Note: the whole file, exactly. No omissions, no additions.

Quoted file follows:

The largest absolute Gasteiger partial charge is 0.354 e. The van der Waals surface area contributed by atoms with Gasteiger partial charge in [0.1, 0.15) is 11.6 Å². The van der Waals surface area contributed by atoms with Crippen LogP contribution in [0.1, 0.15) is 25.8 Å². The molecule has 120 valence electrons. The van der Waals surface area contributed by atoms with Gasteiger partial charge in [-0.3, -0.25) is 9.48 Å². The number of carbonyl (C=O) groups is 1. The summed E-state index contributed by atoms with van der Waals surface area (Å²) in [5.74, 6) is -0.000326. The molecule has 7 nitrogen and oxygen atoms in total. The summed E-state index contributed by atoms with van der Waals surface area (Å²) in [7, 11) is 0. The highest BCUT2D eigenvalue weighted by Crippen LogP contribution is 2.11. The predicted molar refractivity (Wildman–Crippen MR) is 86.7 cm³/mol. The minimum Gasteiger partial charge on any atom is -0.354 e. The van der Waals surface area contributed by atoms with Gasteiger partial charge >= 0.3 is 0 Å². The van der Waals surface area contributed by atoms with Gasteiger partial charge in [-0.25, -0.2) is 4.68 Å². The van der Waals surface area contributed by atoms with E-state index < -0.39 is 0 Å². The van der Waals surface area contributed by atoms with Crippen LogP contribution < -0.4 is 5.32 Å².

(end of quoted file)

The largest absolute Gasteiger partial charge is 0.354 e. The van der Waals surface area contributed by atoms with Gasteiger partial charge in [0.1, 0.15) is 11.6 Å². The van der Waals surface area contributed by atoms with Crippen LogP contribution in [0.1, 0.15) is 25.8 Å². The molecule has 120 valence electrons. The van der Waals surface area contributed by atoms with Gasteiger partial charge in [-0.3, -0.25) is 9.48 Å². The number of carbonyl (C=O) groups is 1. The summed E-state index contributed by atoms with van der Waals surface area (Å²) in [5.74, 6) is -0.000326. The molecule has 7 nitrogen and oxygen atoms in total. The summed E-state index contributed by atoms with van der Waals surface area (Å²) in [7, 11) is 0. The highest BCUT2D eigenvalue weighted by Crippen LogP contribution is 2.11. The predicted molar refractivity (Wildman–Crippen MR) is 86.7 cm³/mol. The minimum Gasteiger partial charge on any atom is -0.354 e. The van der Waals surface area contributed by atoms with Gasteiger partial charge >= 0.3 is 0 Å². The van der Waals surface area contributed by atoms with Gasteiger partial charge in [-0.25, -0.2) is 4.68 Å². The van der Waals surface area contributed by atoms with E-state index < -0.39 is 0 Å². The van der Waals surface area contributed by atoms with Crippen LogP contribution < -0.4 is 5.32 Å².